An image grab from a YouTube video uploaded on December 18 allegedly shows NBC employees, from left to right, Aziz Akyavas, Richard Engel, and John Kooistra in captivity in Syria. (AFP/YouTube)
At any given time over the past two years, as wars raged in Libya and then Syria, and as other conflicts ground on in South Asia and sub-Saharan Africa, a number of journalists have been held captive by a diverse array of forces, from militants and rebels to criminals and paramilitaries. And at any given time, a small handful of these cases–sometimes one or two, sometimes more–have been purposely kept out of the news media. That is true today.
News organizations have invoked the captives’ safety in seeking media blackouts. But do the blackouts really benefit the individuals being held captive?
A graduate student at Ohio State was shooting a photo assignment on the “stigma of being an ex-convict.” In November 2012, Sara Naomi Lewkowicz began telling the story of a couple that met while he was in prison. Sara explains how she became a witness to actual abuse and why she has become the focus of a lot of critique:
“Shane and Maggie had started dating a month prior to meeting me, and Shane told me about his struggles with addiction and that he had spent much of his life in prison. Maggie shared her experience losing her mother to a drug overdose at the age of eight, and having the challenges of raising two small children alone while their father, who was in the Army, was stationed in Afghanistan. Before they drove home, I asked if I could continue to document them, and they agreed.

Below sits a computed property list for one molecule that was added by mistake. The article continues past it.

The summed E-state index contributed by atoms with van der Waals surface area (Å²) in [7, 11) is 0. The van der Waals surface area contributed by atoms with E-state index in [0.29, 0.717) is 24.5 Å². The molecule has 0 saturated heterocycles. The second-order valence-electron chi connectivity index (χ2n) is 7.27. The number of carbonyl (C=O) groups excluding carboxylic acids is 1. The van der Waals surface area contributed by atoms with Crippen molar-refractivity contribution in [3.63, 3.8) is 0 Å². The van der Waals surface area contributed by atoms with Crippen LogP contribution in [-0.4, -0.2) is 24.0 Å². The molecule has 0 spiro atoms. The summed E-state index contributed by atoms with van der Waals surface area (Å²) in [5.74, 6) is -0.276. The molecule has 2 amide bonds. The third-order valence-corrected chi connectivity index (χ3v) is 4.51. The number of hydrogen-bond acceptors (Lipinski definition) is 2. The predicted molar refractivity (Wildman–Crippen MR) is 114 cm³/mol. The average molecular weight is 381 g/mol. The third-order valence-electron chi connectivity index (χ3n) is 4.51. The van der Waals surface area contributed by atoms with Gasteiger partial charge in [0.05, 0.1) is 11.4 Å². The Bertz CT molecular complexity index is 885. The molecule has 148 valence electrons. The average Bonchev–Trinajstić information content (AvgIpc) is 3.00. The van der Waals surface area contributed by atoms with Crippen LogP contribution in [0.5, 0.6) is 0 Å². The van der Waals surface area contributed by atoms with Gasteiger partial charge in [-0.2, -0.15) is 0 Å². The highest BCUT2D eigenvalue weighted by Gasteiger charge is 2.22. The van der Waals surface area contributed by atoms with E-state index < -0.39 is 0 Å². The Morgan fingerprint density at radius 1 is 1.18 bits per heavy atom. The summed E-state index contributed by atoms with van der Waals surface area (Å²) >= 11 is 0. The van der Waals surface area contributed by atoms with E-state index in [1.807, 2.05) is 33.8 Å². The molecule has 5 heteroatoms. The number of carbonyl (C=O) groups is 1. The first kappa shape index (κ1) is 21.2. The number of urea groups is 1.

I intended to paint a portrait of the catch-22 of being a released ex-convict: even though they are physically free, the metaphorical prison of stigma doesn’t allow them to truly escape. That story changed dramatically one night, after a visit to a bar.
In a nearby town where Shane had found temporary work, they stayed with the kids at a friend’s house. That night, at a bar, Maggie had become incensed when another woman had flirted with Shane, and left. Back at the house, Maggie and Shane began fighting. Before long, their yelling escalated into physical violence.
Shane attacked Maggie, throwing her into chairs, pushing her up against the wall and choking her in front of her daughter, Memphis.
After I confirmed one of the housemates had called the police, I then continued to document the abuse — my instincts as a photojournalist began kicking in. If Maggie couldn’t leave, neither could I.”
The essay and the outpouring that followed raised new questions about when and how photojournalists should get involved in the stories they cover and when they should intervene, if at all.